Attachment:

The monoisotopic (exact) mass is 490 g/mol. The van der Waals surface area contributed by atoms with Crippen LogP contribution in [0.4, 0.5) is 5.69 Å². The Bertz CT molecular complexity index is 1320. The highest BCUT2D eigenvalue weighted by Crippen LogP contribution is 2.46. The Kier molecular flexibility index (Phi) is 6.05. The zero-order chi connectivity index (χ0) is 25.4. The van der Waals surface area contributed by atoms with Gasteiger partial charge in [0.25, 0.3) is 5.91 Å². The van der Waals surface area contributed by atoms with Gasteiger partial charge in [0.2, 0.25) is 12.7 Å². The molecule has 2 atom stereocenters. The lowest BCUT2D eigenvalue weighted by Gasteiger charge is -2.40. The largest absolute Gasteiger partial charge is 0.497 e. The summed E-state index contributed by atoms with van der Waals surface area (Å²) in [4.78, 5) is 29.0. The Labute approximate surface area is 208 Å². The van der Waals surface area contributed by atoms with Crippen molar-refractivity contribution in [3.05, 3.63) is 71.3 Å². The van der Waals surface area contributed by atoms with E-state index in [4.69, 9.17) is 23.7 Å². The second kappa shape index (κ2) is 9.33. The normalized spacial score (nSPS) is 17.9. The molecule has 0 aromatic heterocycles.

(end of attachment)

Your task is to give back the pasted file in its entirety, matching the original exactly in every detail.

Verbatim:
The monoisotopic (exact) mass is 490 g/mol. The van der Waals surface area contributed by atoms with Crippen LogP contribution in [0.4, 0.5) is 5.69 Å². The Bertz CT molecular complexity index is 1320. The highest BCUT2D eigenvalue weighted by Crippen LogP contribution is 2.46. The Kier molecular flexibility index (Phi) is 6.05. The zero-order chi connectivity index (χ0) is 25.4. The van der Waals surface area contributed by atoms with Gasteiger partial charge in [0.25, 0.3) is 5.91 Å². The van der Waals surface area contributed by atoms with Gasteiger partial charge in [0.2, 0.25) is 12.7 Å². The molecule has 2 atom stereocenters. The lowest BCUT2D eigenvalue weighted by Gasteiger charge is -2.40. The largest absolute Gasteiger partial charge is 0.497 e. The summed E-state index contributed by atoms with van der Waals surface area (Å²) in [4.78, 5) is 29.0. The Labute approximate surface area is 208 Å². The van der Waals surface area contributed by atoms with Crippen molar-refractivity contribution in [3.05, 3.63) is 71.3 Å². The van der Waals surface area contributed by atoms with E-state index in [4.69, 9.17) is 23.7 Å². The second kappa shape index (κ2) is 9.33. The normalized spacial score (nSPS) is 17.9. The molecule has 0 aromatic heterocycles.